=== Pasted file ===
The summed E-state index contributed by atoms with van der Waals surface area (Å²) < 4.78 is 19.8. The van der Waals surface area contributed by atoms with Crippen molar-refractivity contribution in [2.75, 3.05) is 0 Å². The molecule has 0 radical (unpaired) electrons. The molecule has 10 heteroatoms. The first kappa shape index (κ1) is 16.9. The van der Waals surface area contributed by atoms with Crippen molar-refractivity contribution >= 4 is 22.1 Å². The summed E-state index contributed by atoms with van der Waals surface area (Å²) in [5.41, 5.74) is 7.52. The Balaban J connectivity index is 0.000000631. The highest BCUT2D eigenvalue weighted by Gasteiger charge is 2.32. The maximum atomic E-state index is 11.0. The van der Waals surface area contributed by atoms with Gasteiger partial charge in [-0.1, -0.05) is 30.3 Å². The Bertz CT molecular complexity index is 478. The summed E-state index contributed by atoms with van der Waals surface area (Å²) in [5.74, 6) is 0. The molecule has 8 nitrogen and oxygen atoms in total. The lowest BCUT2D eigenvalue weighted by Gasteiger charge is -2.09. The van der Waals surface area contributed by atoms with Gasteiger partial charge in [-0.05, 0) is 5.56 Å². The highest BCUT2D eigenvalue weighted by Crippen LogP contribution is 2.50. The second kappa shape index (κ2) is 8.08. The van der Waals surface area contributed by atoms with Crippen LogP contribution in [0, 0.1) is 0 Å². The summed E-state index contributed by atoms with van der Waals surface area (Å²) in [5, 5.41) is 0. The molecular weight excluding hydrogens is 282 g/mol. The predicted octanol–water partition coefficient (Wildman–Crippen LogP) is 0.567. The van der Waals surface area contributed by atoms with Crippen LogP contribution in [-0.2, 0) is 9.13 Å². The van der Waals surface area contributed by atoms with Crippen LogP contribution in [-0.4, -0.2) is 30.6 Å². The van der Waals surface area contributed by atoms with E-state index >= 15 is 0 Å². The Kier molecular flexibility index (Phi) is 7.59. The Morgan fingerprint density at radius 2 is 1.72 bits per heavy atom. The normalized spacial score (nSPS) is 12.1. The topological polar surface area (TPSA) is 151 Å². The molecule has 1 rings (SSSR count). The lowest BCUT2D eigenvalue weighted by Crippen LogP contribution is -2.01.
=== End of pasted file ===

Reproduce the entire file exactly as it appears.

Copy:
The summed E-state index contributed by atoms with van der Waals surface area (Å²) < 4.78 is 19.8. The van der Waals surface area contributed by atoms with Crippen molar-refractivity contribution in [2.75, 3.05) is 0 Å². The molecule has 0 radical (unpaired) electrons. The molecule has 10 heteroatoms. The first kappa shape index (κ1) is 16.9. The van der Waals surface area contributed by atoms with Crippen molar-refractivity contribution >= 4 is 22.1 Å². The summed E-state index contributed by atoms with van der Waals surface area (Å²) in [5.41, 5.74) is 7.52. The Balaban J connectivity index is 0.000000631. The highest BCUT2D eigenvalue weighted by Gasteiger charge is 2.32. The maximum atomic E-state index is 11.0. The van der Waals surface area contributed by atoms with Gasteiger partial charge in [-0.1, -0.05) is 30.3 Å². The Bertz CT molecular complexity index is 478. The summed E-state index contributed by atoms with van der Waals surface area (Å²) in [5.74, 6) is 0. The molecule has 8 nitrogen and oxygen atoms in total. The lowest BCUT2D eigenvalue weighted by Gasteiger charge is -2.09. The van der Waals surface area contributed by atoms with Gasteiger partial charge in [-0.05, 0) is 5.56 Å². The highest BCUT2D eigenvalue weighted by Crippen LogP contribution is 2.50. The second kappa shape index (κ2) is 8.08. The van der Waals surface area contributed by atoms with Crippen LogP contribution in [0, 0.1) is 0 Å². The summed E-state index contributed by atoms with van der Waals surface area (Å²) in [5, 5.41) is 0. The molecular weight excluding hydrogens is 282 g/mol. The predicted octanol–water partition coefficient (Wildman–Crippen LogP) is 0.567. The van der Waals surface area contributed by atoms with Crippen LogP contribution in [-0.2, 0) is 9.13 Å². The van der Waals surface area contributed by atoms with Crippen LogP contribution in [-0.4, -0.2) is 30.6 Å². The van der Waals surface area contributed by atoms with E-state index >= 15 is 0 Å². The Kier molecular flexibility index (Phi) is 7.59. The Morgan fingerprint density at radius 2 is 1.72 bits per heavy atom. The normalized spacial score (nSPS) is 12.1. The topological polar surface area (TPSA) is 151 Å². The molecule has 1 rings (SSSR count). The lowest BCUT2D eigenvalue weighted by Crippen LogP contribution is -2.01.